Visual Storytelling from Manga to Anime
Wednesday, May 17
2:00 PM - 3:00 PM
From manga, to light novels, to anime, learn how stories are told and re-told through different media in Japan. Whether you have a little, or a lot, of knowledge about manga, light novels, and anime this webinar will go over the process by which they are created, distributed, and eventually accessed in the US. Learn how to select and curate diverse collections of these different materials in your library!
There will be a discussion of how this type of media makes its way from print, or graphic novel to animated series, OVA or even to video games and where these all fit into libraries its place in libraries. We’ll be exploring cross-cultural connections and taking a brief look at several popular titles that inspired US films and vice versa. Attendees will learn about the challenges and successes in collecting these various formats in libraries, recommending them to patrons, programming with them and even using these resources in the classroom. This webinar will cover differences in media types, cover collection development practices, censorship issues, classroom use, and outreach activities.
- Understand the differences between anime, light novels, and manga.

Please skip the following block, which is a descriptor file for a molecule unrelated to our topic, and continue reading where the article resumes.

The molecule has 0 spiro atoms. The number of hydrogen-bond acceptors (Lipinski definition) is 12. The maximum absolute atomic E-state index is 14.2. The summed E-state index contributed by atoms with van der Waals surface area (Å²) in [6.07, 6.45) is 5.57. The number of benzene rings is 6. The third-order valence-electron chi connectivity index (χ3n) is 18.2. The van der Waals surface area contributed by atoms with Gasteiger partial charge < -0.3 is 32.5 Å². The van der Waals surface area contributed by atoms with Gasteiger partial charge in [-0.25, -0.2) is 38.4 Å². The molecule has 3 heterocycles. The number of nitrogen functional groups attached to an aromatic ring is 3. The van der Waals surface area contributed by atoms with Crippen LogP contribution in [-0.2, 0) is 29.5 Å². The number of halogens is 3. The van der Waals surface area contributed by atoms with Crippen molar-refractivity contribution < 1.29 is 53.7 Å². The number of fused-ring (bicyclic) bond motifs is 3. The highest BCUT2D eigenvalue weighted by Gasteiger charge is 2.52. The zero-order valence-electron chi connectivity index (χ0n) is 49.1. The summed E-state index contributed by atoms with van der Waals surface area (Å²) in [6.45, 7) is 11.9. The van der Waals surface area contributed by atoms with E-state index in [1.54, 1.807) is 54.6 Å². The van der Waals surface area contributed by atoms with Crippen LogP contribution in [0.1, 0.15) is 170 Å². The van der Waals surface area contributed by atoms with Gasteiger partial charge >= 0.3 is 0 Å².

- How to get started in building a manga/anime collection in your library.
- How to incorporate, or recommend, these materials for classroom use.
- Incorporate programming at your library to highlight manga and/or anime.
Claudia McGivney is the Head of Academic Engagement at Stony Brook University. She holds a Master of Science degree in Library and Information Science from LIU Post, a Master of Arts in Interdisciplinary Studies from Hofstra University, and is currently working on a Ph.D. in Literacy at Hofstra University. Besides being an avid fan of manga and anime in her personal life, she is actively involved in incorporating graphic novels into academic courses with faculty members at Stony Brook University. Claudia has served as a panelist on women in graphic novels and pop culture in libraries at New York Comic Con. Her research interests include anime and graphic novels in higher education, digital literacies, and reflective practice.